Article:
Choosing the Best
How can you tell the difference between a good web designer and one who’s all talk? Ask the following questions, that’s how.
How Much Will the Project Cost?
All designers have different pricing plans. But, usually, the price will either be calculated per project or per hour. Which is better? Most of the time it’s safer (that is, cheaper) to choose a per-project designer. The type of work and the number of people required makes it hard to track precisely how many hours are spent. It’s even harder to estimate the final cost before the work starts. Hours and fees can easily rack up way beyond the initial estimate. If you choose a per-project designer, there may still be special fees added. But the final cost should still be much closer to the initial estimate.
How Long Will the Work Take?
It’s important to know how long it will be until your professionally designed website will be ready to publish. But the time estimate is even more important for weeding out disreputable designers. If they promise a finished website design in 2 days or less, that’s a bad sign. It means they’re giving you a premade design template they’ve had sitting around instead of a design that’s custom-made to suit your needs.
What Do Their Services Include?
Perhaps the most important thing to know is what you’re actually paying for. What work, specifically, does the contract you’re signing include? It could be that the premade template example above is your chosen designer’s idea of design services. That’s all some designers do. They may not even implement it to your published website. That is, they do no site-building whatsoever. They merely hand you a design they’ve made (or had sitting around) and leave it to you to apply it to your website yourself. Afterward, it’s likely you’ll end up hiring a different third party for the site-building. For your sake, hire a designer that offers you the completed website, ready to publish. It’s also a good idea to have them show you what program they use for site-building and how to make future updates to your website.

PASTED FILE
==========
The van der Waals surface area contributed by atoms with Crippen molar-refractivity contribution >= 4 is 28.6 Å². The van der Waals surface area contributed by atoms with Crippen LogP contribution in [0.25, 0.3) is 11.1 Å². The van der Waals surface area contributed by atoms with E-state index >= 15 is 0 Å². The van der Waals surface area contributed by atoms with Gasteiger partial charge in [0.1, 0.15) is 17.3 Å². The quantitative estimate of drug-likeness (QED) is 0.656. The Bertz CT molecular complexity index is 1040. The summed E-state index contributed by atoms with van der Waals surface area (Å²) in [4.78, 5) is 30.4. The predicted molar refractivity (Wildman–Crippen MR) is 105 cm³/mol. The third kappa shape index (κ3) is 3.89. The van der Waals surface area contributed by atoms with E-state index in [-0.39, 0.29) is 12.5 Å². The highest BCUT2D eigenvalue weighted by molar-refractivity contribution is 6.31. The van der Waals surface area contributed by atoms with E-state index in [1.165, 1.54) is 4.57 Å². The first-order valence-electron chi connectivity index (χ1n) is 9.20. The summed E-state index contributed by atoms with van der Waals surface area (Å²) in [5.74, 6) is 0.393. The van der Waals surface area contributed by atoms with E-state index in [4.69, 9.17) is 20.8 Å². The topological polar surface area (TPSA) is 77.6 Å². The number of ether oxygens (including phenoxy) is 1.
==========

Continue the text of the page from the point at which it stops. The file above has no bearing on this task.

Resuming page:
What do They Design For?
The correct answer is, they design for responsiveness, SEO (search engine optimization), and good user experience. Aside from this, they should also design for whatever specific goals you hope to accomplish with the website. If the designer stares blankly and confusedly when you ask about these things, politely thank them for their time and leave.
Keep This List
That officially covers all you need to know when hiring responsive web design services. That said, the advice herein is only good if you use it. Bookmark or print out this list. Take it with you and use it when interviewing web designers. If you want to know more about responsive web design services, ask the experts! Contact us here with your questions.